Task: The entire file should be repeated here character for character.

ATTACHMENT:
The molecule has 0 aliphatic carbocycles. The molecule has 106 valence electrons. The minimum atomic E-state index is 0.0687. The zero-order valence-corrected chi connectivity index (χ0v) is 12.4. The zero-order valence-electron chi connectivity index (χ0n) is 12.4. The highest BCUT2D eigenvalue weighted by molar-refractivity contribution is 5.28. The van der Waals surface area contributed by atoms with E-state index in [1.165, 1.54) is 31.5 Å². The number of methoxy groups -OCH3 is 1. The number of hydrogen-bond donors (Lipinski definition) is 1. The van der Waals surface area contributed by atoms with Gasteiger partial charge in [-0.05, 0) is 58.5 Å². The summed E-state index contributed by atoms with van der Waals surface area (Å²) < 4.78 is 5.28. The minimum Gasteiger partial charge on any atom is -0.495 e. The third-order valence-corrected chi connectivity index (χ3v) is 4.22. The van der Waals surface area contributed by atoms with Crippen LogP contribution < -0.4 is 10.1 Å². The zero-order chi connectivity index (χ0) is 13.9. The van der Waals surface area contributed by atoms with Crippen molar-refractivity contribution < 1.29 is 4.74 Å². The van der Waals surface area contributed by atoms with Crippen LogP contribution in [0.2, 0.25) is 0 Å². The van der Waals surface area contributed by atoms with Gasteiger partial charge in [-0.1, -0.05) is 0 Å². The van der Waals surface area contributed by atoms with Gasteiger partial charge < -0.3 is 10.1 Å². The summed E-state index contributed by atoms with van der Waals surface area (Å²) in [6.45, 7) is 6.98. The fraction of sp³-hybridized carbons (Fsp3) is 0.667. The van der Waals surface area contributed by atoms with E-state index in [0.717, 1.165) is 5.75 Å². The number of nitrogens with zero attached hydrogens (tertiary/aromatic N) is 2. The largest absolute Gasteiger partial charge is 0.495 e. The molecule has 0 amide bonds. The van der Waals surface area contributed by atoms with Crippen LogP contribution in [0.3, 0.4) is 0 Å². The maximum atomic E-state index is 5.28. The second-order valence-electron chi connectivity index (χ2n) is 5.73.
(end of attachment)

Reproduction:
The molecule has 0 aliphatic carbocycles. The molecule has 106 valence electrons. The minimum atomic E-state index is 0.0687. The zero-order valence-corrected chi connectivity index (χ0v) is 12.4. The zero-order valence-electron chi connectivity index (χ0n) is 12.4. The highest BCUT2D eigenvalue weighted by molar-refractivity contribution is 5.28. The van der Waals surface area contributed by atoms with E-state index in [1.165, 1.54) is 31.5 Å². The number of methoxy groups -OCH3 is 1. The number of hydrogen-bond donors (Lipinski definition) is 1. The van der Waals surface area contributed by atoms with Gasteiger partial charge in [-0.05, 0) is 58.5 Å². The summed E-state index contributed by atoms with van der Waals surface area (Å²) < 4.78 is 5.28. The minimum Gasteiger partial charge on any atom is -0.495 e. The third-order valence-corrected chi connectivity index (χ3v) is 4.22. The van der Waals surface area contributed by atoms with Crippen LogP contribution < -0.4 is 10.1 Å². The zero-order chi connectivity index (χ0) is 13.9. The van der Waals surface area contributed by atoms with Crippen molar-refractivity contribution < 1.29 is 4.74 Å². The van der Waals surface area contributed by atoms with Crippen LogP contribution in [0.2, 0.25) is 0 Å². The van der Waals surface area contributed by atoms with Gasteiger partial charge in [-0.1, -0.05) is 0 Å². The van der Waals surface area contributed by atoms with Gasteiger partial charge < -0.3 is 10.1 Å². The summed E-state index contributed by atoms with van der Waals surface area (Å²) in [6.45, 7) is 6.98. The fraction of sp³-hybridized carbons (Fsp3) is 0.667. The van der Waals surface area contributed by atoms with E-state index in [0.717, 1.165) is 5.75 Å². The number of nitrogens with zero attached hydrogens (tertiary/aromatic N) is 2. The largest absolute Gasteiger partial charge is 0.495 e. The molecule has 0 amide bonds. The van der Waals surface area contributed by atoms with Crippen LogP contribution in [0.3, 0.4) is 0 Å². The maximum atomic E-state index is 5.28. The second-order valence-electron chi connectivity index (χ2n) is 5.73.